In the latter half of the 20th century, it shifted again and targeted small, oily fish such as anchovies, sardines and herring. In the late 1940s and early 1950s, the largest reduction operation in human history arose off the coast of Peru in pursuit of the Peruvian anchoveta.

The Peruvian anchoveta is by far the largest single species catch by tonnage in the world, some years comprising as much as 10% of all fish caught.

And although Peruvian anchoveta are as delicious as any anchovy on Earth, an industry-influenced Peruvian law dictates that more than 95% of the catch must go to the reduction industry.

Each decade brings a different use for all those anchovies. In the 1940s, they were used for fertiliser. In the 50s and 60s, chicken feed. In the 70s, pet food and pig feed. In the 80s and 90s, aquafeed for salmon and other carnivorous fish. And now, the most elite product of the reduction industry: dietary supplements.

And it is not just Peruvian anchoveta that are reduced into fish meal and oil.

All told, the reduction industry removes from the ocean 20m-25m tonnes annually – the equivalent of the combined weight of the population of the United States.

The omega-3 industry argues that some vendors are turning to much more sustainable options, such as algae-based omega-3s and fish oil reclaimed from recycled byproducts.

Nevertheless, the reduction industry marches on into new territory. Most recently, it has begun targeting Antarctic krill, the keystone prey species of the entire Antarctic ecosystem.

Two years ago, when I asked the then chief executive of the largest krill extractor in the world why it had launched a $200m fishing operation in the Southern Ocean to take food the mouths of whales, he noted that krill oil is a “phospholipid” and making it much more “bioavailable” means that consumers can take a much smaller pill. Why was this important? Consumers who chose krill oil over fish oil would be much less ly to suffer the horrors of a fishy burp.

Amid all the conflicting reports, there is one bit of data that shines out: fish and seafood can bring considerable health and environmental benefits. Fish, in addition to providing us with omega-3s, delivers protein with far fewer calories than meat: 100g of salmon contains 139 calories and 23g of protein. By comparison, 100g of beef contains 210 calories and 20g of protein.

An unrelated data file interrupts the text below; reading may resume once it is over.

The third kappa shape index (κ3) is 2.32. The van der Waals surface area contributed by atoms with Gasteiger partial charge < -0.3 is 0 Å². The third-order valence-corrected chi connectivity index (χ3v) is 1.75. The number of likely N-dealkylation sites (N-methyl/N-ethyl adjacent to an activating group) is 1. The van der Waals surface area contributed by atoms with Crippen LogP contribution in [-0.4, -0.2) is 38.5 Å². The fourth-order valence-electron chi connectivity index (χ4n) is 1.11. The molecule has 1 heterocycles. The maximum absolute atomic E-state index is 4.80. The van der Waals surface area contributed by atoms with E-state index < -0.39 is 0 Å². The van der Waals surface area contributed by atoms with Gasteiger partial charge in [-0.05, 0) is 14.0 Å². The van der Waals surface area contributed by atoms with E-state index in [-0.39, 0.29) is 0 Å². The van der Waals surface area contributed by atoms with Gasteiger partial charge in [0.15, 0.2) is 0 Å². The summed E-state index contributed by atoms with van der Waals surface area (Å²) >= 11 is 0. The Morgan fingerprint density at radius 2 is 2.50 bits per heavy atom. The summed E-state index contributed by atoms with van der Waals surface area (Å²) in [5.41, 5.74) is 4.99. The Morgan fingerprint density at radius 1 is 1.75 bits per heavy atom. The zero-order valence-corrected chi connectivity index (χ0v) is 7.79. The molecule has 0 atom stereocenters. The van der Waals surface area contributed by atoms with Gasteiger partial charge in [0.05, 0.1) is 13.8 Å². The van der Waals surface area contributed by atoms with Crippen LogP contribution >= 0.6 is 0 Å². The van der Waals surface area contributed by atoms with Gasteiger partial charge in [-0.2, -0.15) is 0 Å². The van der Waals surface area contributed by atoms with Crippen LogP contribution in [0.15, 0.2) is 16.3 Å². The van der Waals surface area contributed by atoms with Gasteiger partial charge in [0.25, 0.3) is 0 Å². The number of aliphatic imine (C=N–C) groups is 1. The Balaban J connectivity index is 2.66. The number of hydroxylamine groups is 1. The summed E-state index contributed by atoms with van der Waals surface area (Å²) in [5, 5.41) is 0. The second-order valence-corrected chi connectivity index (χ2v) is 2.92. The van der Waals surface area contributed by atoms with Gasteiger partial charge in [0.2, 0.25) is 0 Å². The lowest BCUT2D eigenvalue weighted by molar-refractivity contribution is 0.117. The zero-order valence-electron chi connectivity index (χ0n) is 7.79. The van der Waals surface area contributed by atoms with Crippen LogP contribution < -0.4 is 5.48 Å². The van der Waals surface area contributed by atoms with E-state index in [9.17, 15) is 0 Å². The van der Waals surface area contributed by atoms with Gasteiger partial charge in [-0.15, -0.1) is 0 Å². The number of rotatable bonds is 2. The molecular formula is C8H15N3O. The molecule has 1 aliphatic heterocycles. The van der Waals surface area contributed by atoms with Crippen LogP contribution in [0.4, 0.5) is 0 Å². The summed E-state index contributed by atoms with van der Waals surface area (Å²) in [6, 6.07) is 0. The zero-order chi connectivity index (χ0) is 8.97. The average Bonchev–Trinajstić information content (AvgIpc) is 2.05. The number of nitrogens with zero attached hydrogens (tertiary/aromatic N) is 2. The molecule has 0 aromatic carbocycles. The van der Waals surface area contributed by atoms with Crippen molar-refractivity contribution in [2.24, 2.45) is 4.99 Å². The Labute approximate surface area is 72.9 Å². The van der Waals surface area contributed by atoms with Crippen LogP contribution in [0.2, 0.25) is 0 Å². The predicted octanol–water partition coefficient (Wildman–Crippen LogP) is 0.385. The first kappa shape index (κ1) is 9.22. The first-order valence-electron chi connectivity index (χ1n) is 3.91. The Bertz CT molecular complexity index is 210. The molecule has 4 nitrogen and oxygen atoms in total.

Harvesting wild fish from well-managed stocks requires a fraction of the carbon as farming terrestrial livestock. Similarly, fish farming puts a lesser burden on the Earth in terms of carbon and freshwater use than pretty much any form of terrestrial animal husbandry.

We could make the farming of fish even more carbon- and resource-efficient if we used alternative ingredients for fish food algae and food waste. And if you consider growing “filter feeders” such as mussels, clams and oysters, the benefits are even more extreme.

These bivalves don’t have to be fed anything, and make water cleaner even as they grow fatter. They provide protein 30 times more efficiently than cattle.

Is the epidemiological evidence for fish-eating better than simply taking a fish oil pill? Again, we are stuck with the problem of correlation versus causation. It is very difficult to feed someone a fish in such a manner that they don’t know they are eating a fish.

Hence an RCT of seafood-eating hasn’t really ever been done. Most of the studies around seafood are association studies.

And, while one such study associated eating fish twice a week with a possible reduction in mortality of 55,000 lives a year, we don’t know what a fish-eater does with the rest of their life beyond eating fish.

But what we do know is this: the omega-3 industry and the reduction industry that bred it removes fish from the water in a way that doesn’t put protein on our plates – it just puts pills in our cupboards. Is this the way we want to continue to do business with the planet?

Paul Greenberg is the author of The Omega Principle: Seafood and the Quest for a Long Life and a Healthier Planet (Penguin Press).

• The subheading of this article was amended on 25 July 2018 to clarify that it was for heart health or strokes that the study found omega-3 had little or no benefit.

This article contains affiliate links, which means we may earn a small commission if a reader clicks through and makes a purchase. All our journalism is independent and is in no way influenced by any advertiser or commercial initiative. By clicking on an affiliate link, you accept that third-party cookies will be set. More information.

“,”author”:”Paul Greenberg”,”date_published”:”2018-07-25T05:00:04.000Z”,”lead_image_url”:”https://i.guim.co.uk/img/media/f12aa9f2a75145e4bf16a09c7125f5ef51d3a1c8/3_0_10661_6400/master/10661.jpg?width=1200&height=630&quality=85&auto=format&fit=crop&overlay-align=bottom%2Cleft&overlay-width=100p&overlay-base64=L2ltZy9zdGF0aWMvb3ZlcmxheXMvdGctZGVmYXVsdC5wbmc&enable=upscale&s=ead422134ca6e00b0a573ca0c2d1298e”,”dek”:null,”next_page_url”:null,”url”:”https://www.theguardian.com/lifeandstyle/2018/jul/25/fish-oil-hype-health-planet-supplements-study-no-benefit”,”domain”:”www.theguardian.com”,”excerpt”:”Omega-3 is one of our favourite supplements – but a huge new study has found it has little or no benefit. How did it become a $30bn business?”,”word_count”:2208,”direction”:”ltr”,”total_pages”:1,”rendered_pages”:1}